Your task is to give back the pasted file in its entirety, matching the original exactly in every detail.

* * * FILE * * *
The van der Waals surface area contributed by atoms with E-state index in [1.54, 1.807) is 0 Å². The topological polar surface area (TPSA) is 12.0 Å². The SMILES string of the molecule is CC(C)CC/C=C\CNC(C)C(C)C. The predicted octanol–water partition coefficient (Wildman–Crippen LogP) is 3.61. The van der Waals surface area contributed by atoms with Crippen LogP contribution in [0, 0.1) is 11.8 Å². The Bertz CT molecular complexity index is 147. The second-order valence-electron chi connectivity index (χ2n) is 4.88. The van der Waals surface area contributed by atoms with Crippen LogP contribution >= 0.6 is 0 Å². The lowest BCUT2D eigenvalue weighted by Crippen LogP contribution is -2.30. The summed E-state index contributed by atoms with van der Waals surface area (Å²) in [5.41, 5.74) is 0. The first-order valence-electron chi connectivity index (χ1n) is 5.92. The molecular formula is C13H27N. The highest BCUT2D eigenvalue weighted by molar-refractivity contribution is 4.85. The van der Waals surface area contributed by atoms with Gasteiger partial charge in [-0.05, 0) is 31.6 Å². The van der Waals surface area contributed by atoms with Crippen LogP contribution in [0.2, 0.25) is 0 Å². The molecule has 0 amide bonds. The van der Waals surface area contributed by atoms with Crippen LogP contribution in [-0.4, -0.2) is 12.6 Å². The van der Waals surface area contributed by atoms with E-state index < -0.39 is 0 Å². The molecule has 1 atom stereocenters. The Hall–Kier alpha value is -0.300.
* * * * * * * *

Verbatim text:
The van der Waals surface area contributed by atoms with E-state index in [1.54, 1.807) is 0 Å². The topological polar surface area (TPSA) is 12.0 Å². The SMILES string of the molecule is CC(C)CC/C=C\CNC(C)C(C)C. The predicted octanol–water partition coefficient (Wildman–Crippen LogP) is 3.61. The van der Waals surface area contributed by atoms with Crippen LogP contribution in [0, 0.1) is 11.8 Å². The Bertz CT molecular complexity index is 147. The second-order valence-electron chi connectivity index (χ2n) is 4.88. The van der Waals surface area contributed by atoms with Crippen LogP contribution >= 0.6 is 0 Å². The lowest BCUT2D eigenvalue weighted by Crippen LogP contribution is -2.30. The summed E-state index contributed by atoms with van der Waals surface area (Å²) in [5.41, 5.74) is 0. The first-order valence-electron chi connectivity index (χ1n) is 5.92. The molecular formula is C13H27N. The highest BCUT2D eigenvalue weighted by molar-refractivity contribution is 4.85. The van der Waals surface area contributed by atoms with Gasteiger partial charge in [-0.05, 0) is 31.6 Å². The van der Waals surface area contributed by atoms with Crippen LogP contribution in [0.2, 0.25) is 0 Å². The molecule has 0 amide bonds. The van der Waals surface area contributed by atoms with Crippen LogP contribution in [-0.4, -0.2) is 12.6 Å². The van der Waals surface area contributed by atoms with E-state index < -0.39 is 0 Å². The molecule has 1 atom stereocenters. The Hall–Kier alpha value is -0.300.